Diagnosis: The diagnosis of an ear infection is relatively simple. The first step in diagnosing this problem is accomplished by visual inspection of the ear canal. An instrument known as an otoscope is generally used for this purpose. The otoscope is inserted in the ear canal and holds it open while a light illuminates the area. Some dogs will not tolerate this procedure while awake and may require sedation. If the ear canal is free of foreign objects or large amounts of debris, the veterinarian can assess any damage done to the ear drum located at the very end of the canal. Ticks, especially if engorged with blood, should be large enough to be seen and removed during the otoscopic examination. The next diagnostic step is to determine if an infection is present by taking a sample of any discharge and staining the sample on a glass microscope slide. This test is known as an ear cytology. See the pictures below. Yeasts, bacteria, and mites may be seen by microscopic examination. Some bacterial infections may need to be cultured in order to be successfully identified and treated.

Treatment: Treatment should address both the infection itself and the underlying cause. Therapy for the infection may involve flushing the ear while the dog is under anesthesia and/or administering antibiotics, anti-fungals, anti-parasitic drugs, and anti-inflammatory drugs. Specific therapy for infections should be based on ear cytology and/or culture. Certain ear medications should not be used if the ear drum is damaged; hence, the importance of the otoscopic examination.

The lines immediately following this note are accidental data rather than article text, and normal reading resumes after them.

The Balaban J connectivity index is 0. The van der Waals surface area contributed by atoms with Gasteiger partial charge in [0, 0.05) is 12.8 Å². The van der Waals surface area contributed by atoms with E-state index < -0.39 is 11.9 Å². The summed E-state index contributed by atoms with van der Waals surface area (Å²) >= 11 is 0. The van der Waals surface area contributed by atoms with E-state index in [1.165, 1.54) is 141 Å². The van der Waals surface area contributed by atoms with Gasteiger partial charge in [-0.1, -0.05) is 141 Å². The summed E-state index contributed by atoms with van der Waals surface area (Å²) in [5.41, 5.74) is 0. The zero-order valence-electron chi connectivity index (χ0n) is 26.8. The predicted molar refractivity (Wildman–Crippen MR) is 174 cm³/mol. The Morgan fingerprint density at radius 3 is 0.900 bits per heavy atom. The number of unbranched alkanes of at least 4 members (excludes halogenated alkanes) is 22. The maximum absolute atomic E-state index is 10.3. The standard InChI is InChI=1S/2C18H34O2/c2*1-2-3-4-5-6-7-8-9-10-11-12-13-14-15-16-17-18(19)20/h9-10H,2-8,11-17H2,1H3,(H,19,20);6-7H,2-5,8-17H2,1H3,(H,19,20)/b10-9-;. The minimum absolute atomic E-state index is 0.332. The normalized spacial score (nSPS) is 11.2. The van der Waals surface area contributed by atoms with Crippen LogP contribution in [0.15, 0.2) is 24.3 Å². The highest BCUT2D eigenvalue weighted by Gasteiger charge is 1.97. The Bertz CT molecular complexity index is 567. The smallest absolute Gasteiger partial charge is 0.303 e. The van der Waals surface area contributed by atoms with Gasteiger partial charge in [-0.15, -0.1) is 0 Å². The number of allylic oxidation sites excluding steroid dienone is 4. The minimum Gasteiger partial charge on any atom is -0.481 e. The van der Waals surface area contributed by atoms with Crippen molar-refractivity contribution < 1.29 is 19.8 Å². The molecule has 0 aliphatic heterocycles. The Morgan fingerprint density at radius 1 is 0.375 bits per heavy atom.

Therapy for underlying causes depends on the specific cause identified and may involve regularly plucking hair from the ears and application of drying agents to reduce ear canal moisture. If a foreign object or small tumor is present, it can be removed and the infection may then be treated. However, if the underlying cause is a more involved condition such as an allergy, hypothyroidism, or pemphigus, successful treatment of the ear infection will rely greatly on the proper diagnosis and treatment of that condition.

Aural hematomas require specific surgical treatment to drain the swelling, followed by placement of sutures (stitches) to prevent recurrence.

This picture shows an ear where an aural hematoma has been drained and sutured.

If the ear canal is narrowed or blocked with scar tissue, successful medical treatment is unlikely. In some of these extreme cases, surgical intervention may be necessary. Complete removal of the ear canal (ear canal ablation) is a last-resort procedure, but it does remove the source of pain and irritation to the dog. Permanent deafness is an unfortunate result of the surgery; however, most of the dogs that require this surgery are already deaf.

Prevention: Good grooming, proper diet, and careful observation of a pet can help prevent this problem or at least catch it in the early stages. Keeping dogs that are prone to ear problems out of water can also be beneficial. If a problem is suspected, an examination by a veterinarian and subsequent therapy can help prevent a potentially serious and damaging situation.

This picture shows an otoscopic exam being performed on an anesthetized dog.


After the inner parts of the ear have been examined, a sample of the contents in the ear is often taken. This sample is stained and examined using a microscope looking for bacteria, yeasts, and fungi. This procedure is called ear cytology.